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Fashion and environmentalism aren’t perfectly compatible — even Patagonia admits that — but in recent years, retailers have started showing an increased interest in the afterlife of the clothing you buy from them, with big names like Madewell and H&M operating clothing recycling programs. Now Nordstrom is launching a clothing donation program, billed as a way of encouraging customers to keep their stuff out of landfills.
Nordstrom has partnered with Give Back Box, a company that sends donations to local charities like Goodwill. The process is pretty easy: You take a box, put your gently used clothing, shoes, and accessories in it, slap on a prepaid label, and drop it off at a UPS or USPS.
At the same time, Nordstrom is piloting an in-store donation program at six locations in Washington state where shoppers can just drop their unwanted clothing in Goodwill bins. On Thursday, the Nordstrom stores at Bellevue Square, Northgate Mall, Alderwood Mall, Southcenter Square, Tacoma Mall, and in downtown Seattle will start accepting donations.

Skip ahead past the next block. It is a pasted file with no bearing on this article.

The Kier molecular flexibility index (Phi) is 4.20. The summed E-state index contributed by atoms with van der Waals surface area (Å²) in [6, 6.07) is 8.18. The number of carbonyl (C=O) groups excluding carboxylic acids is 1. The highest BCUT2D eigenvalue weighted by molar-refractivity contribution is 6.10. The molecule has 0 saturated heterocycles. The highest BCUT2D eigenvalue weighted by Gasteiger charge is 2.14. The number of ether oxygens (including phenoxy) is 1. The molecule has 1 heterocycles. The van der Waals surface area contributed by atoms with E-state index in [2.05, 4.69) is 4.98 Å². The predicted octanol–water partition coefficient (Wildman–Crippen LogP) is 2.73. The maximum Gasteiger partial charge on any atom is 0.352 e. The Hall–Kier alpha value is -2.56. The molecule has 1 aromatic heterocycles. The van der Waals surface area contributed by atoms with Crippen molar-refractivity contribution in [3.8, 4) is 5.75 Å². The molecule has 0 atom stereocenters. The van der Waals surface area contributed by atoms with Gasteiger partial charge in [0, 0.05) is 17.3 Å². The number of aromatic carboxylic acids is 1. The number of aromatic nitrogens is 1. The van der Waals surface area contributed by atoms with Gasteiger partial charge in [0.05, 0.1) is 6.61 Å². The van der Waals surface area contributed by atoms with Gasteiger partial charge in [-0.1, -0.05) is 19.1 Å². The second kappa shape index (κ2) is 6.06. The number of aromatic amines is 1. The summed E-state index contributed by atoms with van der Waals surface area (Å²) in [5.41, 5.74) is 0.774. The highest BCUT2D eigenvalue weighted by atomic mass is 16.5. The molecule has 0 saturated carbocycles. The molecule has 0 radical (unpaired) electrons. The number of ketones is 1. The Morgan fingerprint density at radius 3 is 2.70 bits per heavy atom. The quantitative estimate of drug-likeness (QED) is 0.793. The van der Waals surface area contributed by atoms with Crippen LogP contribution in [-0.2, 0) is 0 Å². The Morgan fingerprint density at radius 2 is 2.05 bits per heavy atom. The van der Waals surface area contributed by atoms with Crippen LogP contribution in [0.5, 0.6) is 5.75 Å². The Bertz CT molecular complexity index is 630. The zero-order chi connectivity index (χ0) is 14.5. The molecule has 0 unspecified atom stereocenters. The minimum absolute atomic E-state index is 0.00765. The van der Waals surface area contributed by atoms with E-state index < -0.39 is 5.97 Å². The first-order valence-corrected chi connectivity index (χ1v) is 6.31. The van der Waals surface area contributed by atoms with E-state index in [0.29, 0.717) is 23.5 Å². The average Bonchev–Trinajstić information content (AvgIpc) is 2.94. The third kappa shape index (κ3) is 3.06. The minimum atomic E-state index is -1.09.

Execs at the department store aren’t sure how long they’ll continue this initiative, nor have they decided whether to expand IRL donations to other stores.
“We’re really looking to our customers to guide us here,” writes co-president Erik Nordstrom in an email. “We want to see how they respond and whether they think this is a service we should continue offering.”
Nordstrom says that the clothing donation program was inspired in the first place by feedback from shoppers who were looking for a more environmentally friendly way to clean out their closets. (Reselling can be… a challenge.) Customer feedback is also the reason why Nordstrom is trying to work more sustainability oriented brands into its assortment. Everlane, which has made manufacturing transparency a big part of its identity, recently turned to Nordstrom to hold a pop-up shop, its first wholesale partnership.
In 2014, Nordstrom ran a similar program with Fashion Project, a secondhand clothing marketplace that forwarded a portion of the profits from each sale to charities. For every five pieces of clothing a person donated to Fashion Project, they would receive a $40 gift card to Nordstrom. (Fashion Project has since shut down its own operations and folded into Union & Fifth, another reselling site that benefits nonprofits.)
As far as environmentally and socially minded initiatives go, working with Give Back Box seems to be a pretty straightforward deal for retailers. The organization also works with brands like REI, Amazon, Loft, and Levi’s on virtually identical programs.